Magic Barclay:

So from an insurance standpoint, if people are looking after their health, obviously that will relate to what better premiums or like what's the payoff here?

Tom Basey:

Well, what I would offer is this, the insurance industry in my country is quite regulated. And, but of course, just like any business, they are there to make money. And there's this whole science of actuary. So, so they're basically statistics. So they've gotten very good at predicting things like when you're gonna die, if there's, if you're a male non-smoker and then actually even life choices. So the good news is actually the industry. Wants to take care of people. If they didn't have customers, they wouldn't have a business, but they wanna make business. So more and more. We are being incentivized to take care of ourselves. So actually to your. Premiums are lower. Typically the, the, the companies will do it different ways, but often here is your premium. This is the monthly cost of your insurance. If you will go ahead and for example, do preventative screamings, or if you there's a variety of different, uh, hoops that will have you jump through, but it's basically, they're encouraging you. You're, they're incentivizing you to, to be healthy either through lifestyle habits or by avoiding things or by, uh, like checkups annual checkups. And so that's one response I would have, uh, that's one thing I would offer you. The other thing I would offer. They are helping you as well. In other words. So that's the thing, insurance the healthier people are the less they have to pay out. They don't want to pay big bucks to all the doctors to take care of. Diabetes or your heart surgery or whatever. So they actually, they are incentivized as well. So the good news is there's a more and more, there are bells and whistles. I will call 'em being added to plans. Like for example, I'm gonna talk about Medicare because it's easier to do so for any one of the major cares. So we've got big insurance companies here in the us that offer these, I'm gonna these advantage plans, which are things that, that you, you enroll in that, that couple and work with your Medicare that you get from the government. Those things potentially have. I benefits, dental benefits, ear benefits, and that is at a minimum. Often you can go and get an annual checkup often at a zero cost or very low copay. So they're, they're doing that. They also provide, uh, sometimes potentially. Healthy food, eating card. So you can actually use those thing and purchase at least healthy foods, Don, as you can't buy, candy and snacks, but, but you can buy healthy foods with those. So they're doing it that way. They, uh, what's another example, you know, and that's the thing they found. For example, there's a correlation between your dental health and your heart. And so there's a reason to do that. You know what I mean? So the good news. Everybody, both the insured individuals and the insurance companies have recognized the importance of health and the financial implications. And so everybody is being incentivized to address that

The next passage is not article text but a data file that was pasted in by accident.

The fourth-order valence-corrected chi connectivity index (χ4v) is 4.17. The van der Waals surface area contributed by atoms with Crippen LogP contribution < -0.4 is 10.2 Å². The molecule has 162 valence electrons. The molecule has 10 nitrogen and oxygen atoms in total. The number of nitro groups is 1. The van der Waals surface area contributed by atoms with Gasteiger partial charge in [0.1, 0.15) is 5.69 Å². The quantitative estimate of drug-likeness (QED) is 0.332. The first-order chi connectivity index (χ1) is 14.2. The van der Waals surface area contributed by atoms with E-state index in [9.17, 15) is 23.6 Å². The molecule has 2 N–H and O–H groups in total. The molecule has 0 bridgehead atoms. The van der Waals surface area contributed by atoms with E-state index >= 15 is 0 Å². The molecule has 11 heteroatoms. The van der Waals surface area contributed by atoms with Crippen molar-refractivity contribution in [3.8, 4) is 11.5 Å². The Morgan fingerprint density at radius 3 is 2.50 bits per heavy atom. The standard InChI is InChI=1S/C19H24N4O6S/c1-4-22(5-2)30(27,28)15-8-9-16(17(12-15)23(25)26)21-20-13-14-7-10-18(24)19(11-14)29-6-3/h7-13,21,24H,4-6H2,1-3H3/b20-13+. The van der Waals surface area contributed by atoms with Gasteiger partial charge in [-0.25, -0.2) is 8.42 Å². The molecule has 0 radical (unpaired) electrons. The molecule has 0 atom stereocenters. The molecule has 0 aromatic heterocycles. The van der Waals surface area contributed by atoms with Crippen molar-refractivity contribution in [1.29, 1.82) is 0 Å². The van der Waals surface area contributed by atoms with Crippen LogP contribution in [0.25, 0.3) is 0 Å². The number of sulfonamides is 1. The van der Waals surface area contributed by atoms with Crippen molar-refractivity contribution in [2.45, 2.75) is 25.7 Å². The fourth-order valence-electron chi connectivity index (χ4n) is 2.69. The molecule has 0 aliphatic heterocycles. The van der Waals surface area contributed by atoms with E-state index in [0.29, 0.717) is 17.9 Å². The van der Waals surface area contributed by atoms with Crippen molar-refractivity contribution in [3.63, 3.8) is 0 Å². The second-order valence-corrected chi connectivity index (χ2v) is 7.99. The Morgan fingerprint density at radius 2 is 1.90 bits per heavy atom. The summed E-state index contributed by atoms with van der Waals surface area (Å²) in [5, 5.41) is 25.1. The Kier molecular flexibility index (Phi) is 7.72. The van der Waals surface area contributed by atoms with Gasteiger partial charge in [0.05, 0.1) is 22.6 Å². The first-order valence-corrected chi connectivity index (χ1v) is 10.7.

Magic Barclay:

made some really good points there. And from a functional medicine perspective, I know that each tooth has its own microbiome and a large part of your immune system. Is actually in your teeth. And so when you link that to heart health, obviously if you have a damaged microbiome, that damage then carries on, where does it carry on your major organs and your heart is one of those. So any inflammation, any dysbiosis of any part of your innate immune system, which your teeth are. Is going to then flow on to the rest of the innate immune system of which your heart is part of. So I'm really glad they're incentivizing like that and really looking at the whole of body, not just how you feel today.

Tom Basey:

Uh, agreed. And, uh, I, it, remind me, forgive me. Number one. I'm glad you said that. That's the thing as the insurance rep, I couldn't have articulated what you said. They just educate us on, like I say, a correlation between oral health and cardiovascular. I couldn't, I didn't know what you said, but it does. Remind me also another examples actually for Medicare often these plans will offer a no cost gym membership. So that's another example of things that they're doing. I just wanted to mention that as well, but, uh, yes, I concur with you.

Magic Barclay:

Maybe the Australian, I insurers should take a leaf out of the us' book because we still pay for gym memberships and you don't get rewarded for doing the right things. So interesting. Mm-hmm Tom, we talk about wealth here, not just the financial, but the personal and emotional. And I know that you mentioned in your show notes, you know, value. So in looking at the value of health, how can people create wealth?

Tom Basey:

Wow. Uh, that's a challenging question. For me, I will I'll I will offer the thoughts that come to mind. Number one, it is big business in the, in the, I don't know the billions of dollar industry, but so I, I do a lot of networking. I'm, I'm meet, I'm looking to find and meet people to partner with them, referrals, that kind of thing. And so there are people who offer personal training. They're people who offer products like, uh, nutritional supplements. They're people who offer. Products simply that don't have certain toxins for example. And so that to answer your questions, I would claim we don't have enough time to cover all that, but there are plenty of ways. If someone is passionate about health, wealth can be generated from that by simply providing these solutions for people that, that help there. Another one, here's another one. Uh, and this may I suspect this is on your radar, but water. In other words, there's an industry around providing water either. Providing water already produced for somebody that's less toxic or has better things or vice versa that you can buy actually equipment that will allow you to like, for example, I just, just like the previous remark. I, I, you, you perhaps can speak better route than I can, but they, they can, I'll say deionized water, for example, there's, there's a machine on the market, right. And I'm not gonna say this segment brought by that supposedly can generate three different seven different types of water. So it's a, there's big business in health and wellness.